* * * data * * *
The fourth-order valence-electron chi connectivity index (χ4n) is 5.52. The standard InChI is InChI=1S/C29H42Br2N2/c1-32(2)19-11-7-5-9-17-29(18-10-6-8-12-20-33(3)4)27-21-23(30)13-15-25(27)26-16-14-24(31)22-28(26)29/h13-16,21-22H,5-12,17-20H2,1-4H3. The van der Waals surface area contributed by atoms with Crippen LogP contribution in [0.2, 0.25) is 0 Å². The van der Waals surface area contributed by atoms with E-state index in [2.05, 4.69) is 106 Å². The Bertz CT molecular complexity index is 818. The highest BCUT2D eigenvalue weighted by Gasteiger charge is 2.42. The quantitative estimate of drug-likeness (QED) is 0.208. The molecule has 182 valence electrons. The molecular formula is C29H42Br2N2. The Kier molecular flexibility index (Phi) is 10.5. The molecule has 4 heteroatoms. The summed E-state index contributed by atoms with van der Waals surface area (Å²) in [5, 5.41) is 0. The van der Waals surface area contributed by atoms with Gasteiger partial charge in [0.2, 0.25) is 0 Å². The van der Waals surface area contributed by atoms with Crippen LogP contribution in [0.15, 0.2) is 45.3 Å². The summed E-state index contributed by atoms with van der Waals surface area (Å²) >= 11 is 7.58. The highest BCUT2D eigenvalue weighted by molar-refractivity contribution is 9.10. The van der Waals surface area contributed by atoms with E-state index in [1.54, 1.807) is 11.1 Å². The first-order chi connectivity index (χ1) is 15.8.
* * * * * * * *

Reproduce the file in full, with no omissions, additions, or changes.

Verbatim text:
The fourth-order valence-electron chi connectivity index (χ4n) is 5.52. The standard InChI is InChI=1S/C29H42Br2N2/c1-32(2)19-11-7-5-9-17-29(18-10-6-8-12-20-33(3)4)27-21-23(30)13-15-25(27)26-16-14-24(31)22-28(26)29/h13-16,21-22H,5-12,17-20H2,1-4H3. The van der Waals surface area contributed by atoms with Crippen LogP contribution in [0.2, 0.25) is 0 Å². The van der Waals surface area contributed by atoms with E-state index in [2.05, 4.69) is 106 Å². The Bertz CT molecular complexity index is 818. The highest BCUT2D eigenvalue weighted by Gasteiger charge is 2.42. The quantitative estimate of drug-likeness (QED) is 0.208. The molecule has 182 valence electrons. The molecular formula is C29H42Br2N2. The Kier molecular flexibility index (Phi) is 10.5. The molecule has 4 heteroatoms. The summed E-state index contributed by atoms with van der Waals surface area (Å²) in [5, 5.41) is 0. The van der Waals surface area contributed by atoms with Gasteiger partial charge in [0.2, 0.25) is 0 Å². The van der Waals surface area contributed by atoms with Crippen LogP contribution in [0.15, 0.2) is 45.3 Å². The summed E-state index contributed by atoms with van der Waals surface area (Å²) >= 11 is 7.58. The highest BCUT2D eigenvalue weighted by molar-refractivity contribution is 9.10. The van der Waals surface area contributed by atoms with E-state index in [1.54, 1.807) is 11.1 Å². The first-order chi connectivity index (χ1) is 15.8.